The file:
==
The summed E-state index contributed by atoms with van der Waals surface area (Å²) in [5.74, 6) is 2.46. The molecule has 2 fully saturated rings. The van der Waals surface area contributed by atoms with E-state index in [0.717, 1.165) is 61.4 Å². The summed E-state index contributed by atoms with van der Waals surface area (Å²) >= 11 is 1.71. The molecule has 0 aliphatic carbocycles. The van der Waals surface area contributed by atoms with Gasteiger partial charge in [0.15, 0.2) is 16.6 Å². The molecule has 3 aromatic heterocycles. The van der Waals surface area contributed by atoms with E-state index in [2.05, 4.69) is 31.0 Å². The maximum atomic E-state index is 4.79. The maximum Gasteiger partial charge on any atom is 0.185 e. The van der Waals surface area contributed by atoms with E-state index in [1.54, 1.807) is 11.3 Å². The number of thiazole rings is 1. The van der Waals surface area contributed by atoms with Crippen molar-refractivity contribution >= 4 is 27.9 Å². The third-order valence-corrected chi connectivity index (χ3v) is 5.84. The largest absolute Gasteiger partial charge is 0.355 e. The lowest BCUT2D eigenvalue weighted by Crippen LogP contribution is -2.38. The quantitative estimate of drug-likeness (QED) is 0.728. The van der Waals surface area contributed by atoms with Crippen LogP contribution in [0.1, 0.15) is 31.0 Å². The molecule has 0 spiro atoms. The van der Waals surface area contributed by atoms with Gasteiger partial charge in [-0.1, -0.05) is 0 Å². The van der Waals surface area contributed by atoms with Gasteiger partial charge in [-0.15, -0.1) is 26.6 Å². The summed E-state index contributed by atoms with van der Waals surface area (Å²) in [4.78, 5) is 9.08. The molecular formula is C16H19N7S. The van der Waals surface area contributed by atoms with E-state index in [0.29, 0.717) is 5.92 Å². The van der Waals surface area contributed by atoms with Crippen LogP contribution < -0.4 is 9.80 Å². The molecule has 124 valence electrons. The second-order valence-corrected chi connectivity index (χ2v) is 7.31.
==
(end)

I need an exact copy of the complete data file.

The summed E-state index contributed by atoms with van der Waals surface area (Å²) in [5.74, 6) is 2.46. The molecule has 2 fully saturated rings. The van der Waals surface area contributed by atoms with E-state index in [0.717, 1.165) is 61.4 Å². The summed E-state index contributed by atoms with van der Waals surface area (Å²) >= 11 is 1.71. The molecule has 0 aliphatic carbocycles. The van der Waals surface area contributed by atoms with Gasteiger partial charge in [0.15, 0.2) is 16.6 Å². The molecule has 3 aromatic heterocycles. The van der Waals surface area contributed by atoms with E-state index in [2.05, 4.69) is 31.0 Å². The maximum atomic E-state index is 4.79. The maximum Gasteiger partial charge on any atom is 0.185 e. The van der Waals surface area contributed by atoms with E-state index in [1.54, 1.807) is 11.3 Å². The number of thiazole rings is 1. The van der Waals surface area contributed by atoms with Crippen molar-refractivity contribution >= 4 is 27.9 Å². The third-order valence-corrected chi connectivity index (χ3v) is 5.84. The largest absolute Gasteiger partial charge is 0.355 e. The lowest BCUT2D eigenvalue weighted by Crippen LogP contribution is -2.38. The quantitative estimate of drug-likeness (QED) is 0.728. The van der Waals surface area contributed by atoms with Crippen LogP contribution in [0.1, 0.15) is 31.0 Å². The molecule has 0 spiro atoms. The van der Waals surface area contributed by atoms with Gasteiger partial charge in [-0.1, -0.05) is 0 Å². The van der Waals surface area contributed by atoms with Gasteiger partial charge in [-0.15, -0.1) is 26.6 Å². The summed E-state index contributed by atoms with van der Waals surface area (Å²) in [4.78, 5) is 9.08. The molecular formula is C16H19N7S. The van der Waals surface area contributed by atoms with E-state index in [0.29, 0.717) is 5.92 Å². The van der Waals surface area contributed by atoms with Crippen LogP contribution < -0.4 is 9.80 Å². The molecule has 124 valence electrons. The second-order valence-corrected chi connectivity index (χ2v) is 7.31.